In the battle over whether and when a vote on the bipartisan infrastructure bill would take place and whether it would be tied to a vote on President Joe Biden’s broader economic agenda, one fact was overlooked: House Democrats passed their own infrastructure law in July. The reason you haven’t heard much about that measure is that the House agreed to the Senate’s demand to vote on the Senate bill without amendments. With this, the House accepted a bill that not only omitted many progressive priorities, but also had no input from its members.
If the Chamber’s irrelevance in these negotiations was an unusual case, perhaps it is not a cause for concern. But this is how most major laws have been made over the past decade: they are products of the Senate with little or no involvement from the House. This is because the House — whether controlled by Democrats or Republicans — now acts as if it were a unicameral legislature in a parliamentary system, rather than recognizing that it is just one of two legislative chambers in a presidential system. It routinely passes partisan legislation that cannot pass in the Senate because it is too far outside the US ideological center. The result is a House of Representatives that now serves only to block or – in the case of ‘must-pass’ legislation – stamp out Senate bills on important issues. Members of the House have largely given up their power, and thus the power of their voters, to create legislation that addresses our nation’s biggest problems.
This state of affairs is not what the founders intended. Two of the main reasons the drafters of the Constitution created two houses of Congress were to provide Americans with multiple points of entry into the legislative process and to force representatives and senators to deliberate and compromise. They believed that this would not only provide the best laws, but also enhance the legitimacy of these laws, as the many voices in our nation would have the potential to be heard by both their representatives and their senators.
if I wrote in a chapter of Under the Iron Dome, a recently published anthology, members of the House now primarily represent their party and its platform rather than the differing views of their voters. Rule changes have caused members to relinquish much of their individual power and render committees powerless to give their party leaders the ability to legislate in pursuit of the party’s goals. In formulating legislation, party leaders cater to interest groups, activists and donors affiliated with the party to build electoral support. These adherents lean more towards the ideological extremes. Little to no effort is made to get votes from the other party in the legislative process. This may be a reasonable way to legislate in a one-chamber parliamentary system, but the House is only half of one branch in the US legislative process.
The problem with the House legislating in this way is compounded by widespread government divisions, with control of the White House, House and Senate split between the parties. There has been more than 30 of the past 41 years of divided government, or 40 of 41 when we consider that it takes 60 votes in the Senate to overcome a filibuster. During these periods, only two-party laws can become law, and partisan house laws only add to a stalemate. However, sometimes a consensus emerges that legislation should be passed to address a particular problem. As this has happened over the past decade, the necessary bipartisan compromise bill has been written in the Senate and passed by the House without amendment. This happened in October 2013 and January 2018, when Republicans controlled the House and a compromise was needed to end the government shutdown. But it also happens when the House is in democratic hands. In 2019, when there was a humanitarian crisis on the southern border, a bipartisan bill drafted in the Republican Senate became law because the bill passed by the House Democrats failed to pass in the Senate.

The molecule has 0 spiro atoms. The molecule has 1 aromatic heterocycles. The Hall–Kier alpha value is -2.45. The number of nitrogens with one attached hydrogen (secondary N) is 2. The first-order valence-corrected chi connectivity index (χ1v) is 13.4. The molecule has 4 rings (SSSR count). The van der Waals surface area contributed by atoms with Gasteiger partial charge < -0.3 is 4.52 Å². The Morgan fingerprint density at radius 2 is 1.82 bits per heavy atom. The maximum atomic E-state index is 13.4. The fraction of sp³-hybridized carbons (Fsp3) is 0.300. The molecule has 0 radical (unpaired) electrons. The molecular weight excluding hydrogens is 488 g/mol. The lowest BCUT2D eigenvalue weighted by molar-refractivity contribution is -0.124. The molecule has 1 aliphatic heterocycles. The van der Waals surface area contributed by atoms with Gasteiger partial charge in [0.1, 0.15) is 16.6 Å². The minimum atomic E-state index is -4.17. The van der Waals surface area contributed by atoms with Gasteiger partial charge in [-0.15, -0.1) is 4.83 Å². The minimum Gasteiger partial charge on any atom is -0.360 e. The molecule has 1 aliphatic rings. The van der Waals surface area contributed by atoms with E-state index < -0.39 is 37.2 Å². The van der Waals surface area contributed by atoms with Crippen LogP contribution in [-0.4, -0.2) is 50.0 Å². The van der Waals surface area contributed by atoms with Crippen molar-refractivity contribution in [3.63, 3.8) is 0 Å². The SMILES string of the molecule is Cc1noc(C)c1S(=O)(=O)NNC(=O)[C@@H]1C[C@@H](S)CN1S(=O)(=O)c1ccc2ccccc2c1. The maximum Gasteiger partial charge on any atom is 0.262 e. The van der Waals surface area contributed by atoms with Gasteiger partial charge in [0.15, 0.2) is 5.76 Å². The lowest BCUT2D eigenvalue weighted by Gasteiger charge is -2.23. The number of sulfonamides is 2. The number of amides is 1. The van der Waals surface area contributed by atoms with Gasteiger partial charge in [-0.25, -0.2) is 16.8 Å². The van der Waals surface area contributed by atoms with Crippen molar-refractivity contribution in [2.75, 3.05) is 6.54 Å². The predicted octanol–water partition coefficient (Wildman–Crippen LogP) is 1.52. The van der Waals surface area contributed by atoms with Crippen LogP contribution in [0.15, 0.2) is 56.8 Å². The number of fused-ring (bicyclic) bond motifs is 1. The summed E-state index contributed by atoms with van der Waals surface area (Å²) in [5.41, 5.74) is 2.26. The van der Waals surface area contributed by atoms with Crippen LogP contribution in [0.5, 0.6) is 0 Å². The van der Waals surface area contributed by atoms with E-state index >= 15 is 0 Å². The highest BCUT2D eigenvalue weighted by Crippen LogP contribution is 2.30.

When one of the two chambers of Congress does not contribute to legislation on the most important issues facing our country, our democracy is not healthy. It is especially difficult when the weak link is the House, because that chamber had to play a leading role in ensuring the people’s democratic control over the republic. The House has always been considered the stronghold of American democracy.
Can we solve this problem by eliminating the Senate filibuster? Perhaps. But now there is a divided government. And even when Republicans had unified control in 2017 and 2018 and used the budget reconciliation process to evade the filibuster in their efforts to repeal the Affordable Care Act and pass major tax cuts, the Senate still largely determined the outcome of both. bills. The Build Back Better reconciliation bill will again test whether the House can leverage the Senate even without the filibuster.
Another option to make the House more effective at legislating and to create the opportunity for more voices to be heard in the legislative process would be to change the House’s rules to re-authorize individual members and committees, allowing more opportunities are offered for bipartisan legislation to take place in the House. The bipartisan House Problem Solvers Caucus, of which I was a member, attempted to do this in 2018, when it approved a package of rule changes. Using our votes in the January 2019 House Speaker election, we were able to bring in a few changes. A new speaker will be elected in the next Congress (assuming Nancy Pelosi keeps her promise to resign or Republicans become the majority), providing another opportunity to drive rule reform. But if nothing changes, ‘het Volkshuis’ will continue to produce more theater than solutions, deserting the people and our democracy.